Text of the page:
Trump administration must defend and protect U.S. innovation

Priscilla VanderVeer   |     February 6, 2020   |   SHARE THIS

PhRMA recently submitted comments to the Office of the United States Trade Representative (USTR)’s Special 301 Report, calling on the Trump administration to defend American biopharmaceutical innovators and jobs by ending market access and intellectual property barriers in 24 leading economies around the world.

There were three key takeaways from the submission:

  • Discriminatory practices abroad free ride on American innovation and put U.S. jobs and exports at risk.

    The United States leads the world in the research and development of new medicines and vaccines, but when foreign trade barriers undervalue U.S. biopharmaceutical innovation, it threatens American jobs and exports.

  • The United States must use all available tools to ensure our trading partners honor their obligations, end these discriminatory practices and level the playing field for American inventors and workers.

    Urgent action is needed particularly to reverse compulsory licensing practices in Malaysia and to end damaging pricing policies in several markets, including Canada, Japan and South Korea.

  •  Standing up for American innovators delivers results.

    As a recent example of progress, the U.S.-China Phase One Trade Agreement includes intellectual property protections that are essential to drive and sustain biopharmaceutical innovation.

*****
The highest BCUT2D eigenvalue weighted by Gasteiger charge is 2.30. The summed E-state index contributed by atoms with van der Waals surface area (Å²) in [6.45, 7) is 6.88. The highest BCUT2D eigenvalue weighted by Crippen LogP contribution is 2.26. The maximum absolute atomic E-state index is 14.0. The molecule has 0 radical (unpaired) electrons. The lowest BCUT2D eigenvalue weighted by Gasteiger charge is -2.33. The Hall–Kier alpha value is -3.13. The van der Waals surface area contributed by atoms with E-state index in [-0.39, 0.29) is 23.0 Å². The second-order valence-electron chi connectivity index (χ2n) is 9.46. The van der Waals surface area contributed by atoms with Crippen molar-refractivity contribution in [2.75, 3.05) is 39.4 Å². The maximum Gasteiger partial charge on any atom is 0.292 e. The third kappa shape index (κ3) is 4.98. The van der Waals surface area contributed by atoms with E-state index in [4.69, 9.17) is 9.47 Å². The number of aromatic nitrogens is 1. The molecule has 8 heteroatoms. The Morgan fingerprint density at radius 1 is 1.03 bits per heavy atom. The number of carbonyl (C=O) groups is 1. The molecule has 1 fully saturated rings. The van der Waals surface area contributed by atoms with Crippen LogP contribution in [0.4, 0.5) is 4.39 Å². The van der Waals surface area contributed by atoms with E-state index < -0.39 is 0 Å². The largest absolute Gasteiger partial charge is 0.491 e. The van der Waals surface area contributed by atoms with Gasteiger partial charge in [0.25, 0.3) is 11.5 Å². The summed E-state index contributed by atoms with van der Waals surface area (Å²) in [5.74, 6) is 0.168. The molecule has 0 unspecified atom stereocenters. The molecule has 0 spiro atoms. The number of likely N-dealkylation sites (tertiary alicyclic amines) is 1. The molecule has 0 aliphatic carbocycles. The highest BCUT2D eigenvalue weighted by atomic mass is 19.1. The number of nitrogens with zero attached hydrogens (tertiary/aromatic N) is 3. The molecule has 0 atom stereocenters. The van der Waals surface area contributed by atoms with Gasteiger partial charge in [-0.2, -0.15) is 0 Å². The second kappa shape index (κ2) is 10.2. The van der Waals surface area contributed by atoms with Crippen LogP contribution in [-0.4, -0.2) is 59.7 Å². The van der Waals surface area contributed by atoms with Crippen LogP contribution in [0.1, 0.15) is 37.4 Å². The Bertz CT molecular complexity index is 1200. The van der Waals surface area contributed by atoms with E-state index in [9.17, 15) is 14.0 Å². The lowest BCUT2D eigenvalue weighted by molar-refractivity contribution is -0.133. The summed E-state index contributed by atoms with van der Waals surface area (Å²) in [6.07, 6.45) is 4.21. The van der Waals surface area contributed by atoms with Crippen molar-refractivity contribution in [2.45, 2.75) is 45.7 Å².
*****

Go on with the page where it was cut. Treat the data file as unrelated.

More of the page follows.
The 2020 Special 301 Report is an important opportunity to advance the Trump administration’s commitment to opening overseas markets and to ensure America’s trading partners adopt high standards of intellectual property protection and enforcement. To view PhRMA’s complete 2020 Special 301 submission, please click here.

Priscilla VanderVeer

Priscilla VanderVeer Priscilla VanderVeer Priscilla VanderVeer is a vice president, public affairs, at PhRMA. Ms. VanderVeer has more than 15 years of experience communicating important health care issues to a wide variety of audiences, including medical, health and patient advocates; policymakers and opinion-leaders; and the general public. At PhRMA, Ms. VanderVeer leads the development and execution of communications strategies and activities for the organization’s key state advocacy priorities. She lives in Annapolis, Maryland with her husband, Ken and their two dogs: Bea Arthur, a tiny 5 lb. Maltese and Henry, a slightly larger-than-average Yorkshire Terrier.

Topics: Intellectual Property, Trade

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